Smart, edgy pop
The Swimmers, out of Philadelphia, make pop music that is, on its surface, easy and ear-friendly. Raggedy guitars and raucous drums enliven harder-rocking songs, like “It’s Time They Knew” and “St. Cecilia”. But mostly the rough edges are carefully hemmed up and sweetened with vocal harmonies, handclaps, piano runs and infectious melodies. “Pocketful of Gold” is one of the album’s best songs, frontman Steve Yutzy-Burkey’s voice slowed to a Beulah-ish drawl over chiming keyboards. The song simmers, guitars kept to a pulse, drums subtle and backgrounded, and then it explodes into a triumphant chorus.
Fighting Trees is probably not a concept album, but it has running themes and central ideas. For instance, during the course of this impressive debut, you get three distinct takes on going home. The first, paced by jaunty, nostalgic keyboard chords and pounding drums, is “Heaven,” a daydreamy tribute to the haunts of youth. “Heaven / is the town / where we grew up / all our friends are there,” sings Steve Yutzy-Burkey, in a gently soaring pop chorus. And yet even at this stage, nostalgia is creeping in, as the author notices changes in the local scen:, friends gone to college, bands that have given up the ghost, streets that have become just a bit less familiar. You can go home again, but it won’t be what you remember, the song seems to say.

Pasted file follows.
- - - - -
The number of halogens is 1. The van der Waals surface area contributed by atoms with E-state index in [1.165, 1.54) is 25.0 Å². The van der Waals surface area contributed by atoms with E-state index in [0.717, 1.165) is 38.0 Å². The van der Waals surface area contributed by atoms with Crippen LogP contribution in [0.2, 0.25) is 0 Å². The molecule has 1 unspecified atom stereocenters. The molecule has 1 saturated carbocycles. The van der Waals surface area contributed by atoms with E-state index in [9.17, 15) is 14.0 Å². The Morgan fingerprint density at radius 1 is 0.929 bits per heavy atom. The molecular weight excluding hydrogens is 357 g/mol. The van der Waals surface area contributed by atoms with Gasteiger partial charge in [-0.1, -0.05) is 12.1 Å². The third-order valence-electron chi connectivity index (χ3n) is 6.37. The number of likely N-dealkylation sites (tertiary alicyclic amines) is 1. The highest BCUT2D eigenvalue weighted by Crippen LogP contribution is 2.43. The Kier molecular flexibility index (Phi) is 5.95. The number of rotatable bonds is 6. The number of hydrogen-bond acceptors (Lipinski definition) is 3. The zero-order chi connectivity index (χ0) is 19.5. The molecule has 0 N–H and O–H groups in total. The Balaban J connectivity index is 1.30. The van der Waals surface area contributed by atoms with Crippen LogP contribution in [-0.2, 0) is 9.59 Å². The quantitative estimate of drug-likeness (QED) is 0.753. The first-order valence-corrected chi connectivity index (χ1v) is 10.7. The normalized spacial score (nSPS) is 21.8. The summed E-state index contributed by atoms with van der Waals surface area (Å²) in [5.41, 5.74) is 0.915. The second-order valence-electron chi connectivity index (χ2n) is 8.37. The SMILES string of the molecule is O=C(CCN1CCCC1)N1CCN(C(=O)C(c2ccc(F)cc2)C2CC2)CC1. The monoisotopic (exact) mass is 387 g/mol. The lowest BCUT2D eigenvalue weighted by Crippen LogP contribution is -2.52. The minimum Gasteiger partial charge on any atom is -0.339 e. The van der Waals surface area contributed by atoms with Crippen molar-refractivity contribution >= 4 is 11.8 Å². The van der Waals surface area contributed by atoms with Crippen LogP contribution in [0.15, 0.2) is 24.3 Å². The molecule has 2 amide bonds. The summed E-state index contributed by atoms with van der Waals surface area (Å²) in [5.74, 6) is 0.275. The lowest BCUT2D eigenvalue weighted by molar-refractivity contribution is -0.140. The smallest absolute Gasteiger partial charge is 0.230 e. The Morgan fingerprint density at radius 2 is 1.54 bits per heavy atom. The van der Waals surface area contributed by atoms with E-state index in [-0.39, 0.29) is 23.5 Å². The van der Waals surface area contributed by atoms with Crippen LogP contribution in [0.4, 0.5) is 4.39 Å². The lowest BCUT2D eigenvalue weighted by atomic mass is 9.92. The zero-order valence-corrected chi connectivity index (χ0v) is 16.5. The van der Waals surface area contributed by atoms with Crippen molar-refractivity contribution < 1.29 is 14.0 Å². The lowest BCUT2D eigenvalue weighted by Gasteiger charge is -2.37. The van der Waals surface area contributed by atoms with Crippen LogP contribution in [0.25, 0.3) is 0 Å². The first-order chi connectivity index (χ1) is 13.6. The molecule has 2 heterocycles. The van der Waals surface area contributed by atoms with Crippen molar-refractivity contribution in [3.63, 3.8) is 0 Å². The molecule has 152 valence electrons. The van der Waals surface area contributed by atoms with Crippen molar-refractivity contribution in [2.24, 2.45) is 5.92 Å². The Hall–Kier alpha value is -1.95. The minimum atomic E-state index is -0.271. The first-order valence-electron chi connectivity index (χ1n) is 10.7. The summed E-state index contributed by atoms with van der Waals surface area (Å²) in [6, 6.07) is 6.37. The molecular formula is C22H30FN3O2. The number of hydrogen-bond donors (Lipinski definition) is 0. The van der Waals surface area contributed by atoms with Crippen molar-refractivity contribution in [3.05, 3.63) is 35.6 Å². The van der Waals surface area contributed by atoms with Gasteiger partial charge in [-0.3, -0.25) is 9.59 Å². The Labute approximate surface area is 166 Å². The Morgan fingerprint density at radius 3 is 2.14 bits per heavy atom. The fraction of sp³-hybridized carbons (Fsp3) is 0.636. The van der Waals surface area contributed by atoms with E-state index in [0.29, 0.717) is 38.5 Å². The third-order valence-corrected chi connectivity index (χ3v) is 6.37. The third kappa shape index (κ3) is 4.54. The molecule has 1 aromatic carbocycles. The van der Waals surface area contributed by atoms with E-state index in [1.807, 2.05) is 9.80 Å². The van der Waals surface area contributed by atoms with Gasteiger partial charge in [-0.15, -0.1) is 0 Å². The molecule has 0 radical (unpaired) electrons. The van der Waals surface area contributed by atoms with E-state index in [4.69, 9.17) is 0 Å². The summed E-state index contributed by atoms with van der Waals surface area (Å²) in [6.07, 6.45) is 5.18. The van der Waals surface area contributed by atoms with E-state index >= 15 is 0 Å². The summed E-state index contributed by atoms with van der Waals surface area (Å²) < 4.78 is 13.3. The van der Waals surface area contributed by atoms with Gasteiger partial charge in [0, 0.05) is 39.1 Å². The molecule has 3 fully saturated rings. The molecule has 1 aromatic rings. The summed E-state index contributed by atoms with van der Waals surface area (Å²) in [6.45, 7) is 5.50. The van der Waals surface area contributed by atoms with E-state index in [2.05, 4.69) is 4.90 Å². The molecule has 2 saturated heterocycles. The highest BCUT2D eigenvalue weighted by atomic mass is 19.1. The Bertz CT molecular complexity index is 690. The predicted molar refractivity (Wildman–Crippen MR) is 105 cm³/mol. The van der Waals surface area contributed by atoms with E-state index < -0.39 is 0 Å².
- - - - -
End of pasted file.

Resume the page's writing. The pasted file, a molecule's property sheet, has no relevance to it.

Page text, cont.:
Later on, there’s a swirling, fairly stunning track that’s actually titled “Home”, where the songwriter recalls lying in bed at age five. Then it morphs somehow into a love song about a girl who comes sporadically, you guessed it, home. “Every time I settle down / she comes blowing into town,” he sings. It’s a jittery chorus, conveying helpless optimism as well as doubt. Still further on, in the lovely title track, Yutzy-Burkey returns to this idea in a much more transcendental way, with harp flourishes lighting the corners and cello lending depth and melancholy. A spiritual connection to home remains. It is a land where “fathers fathers laid with dreams still in their heads.”
The image of home is interesting. Through its single lens, Yutzy-Burkey has focused on three of the great themes of pop music: lost youth, thwarted love and the fear of death. This is serious stuff, yet couched in such likeable, easily absorbed musical settings that you hardly notice the angst. And in a way, isn’t that the secret of great power pop? You’re humming along to philosophy’s most serious questions…but with a big smile on your face.
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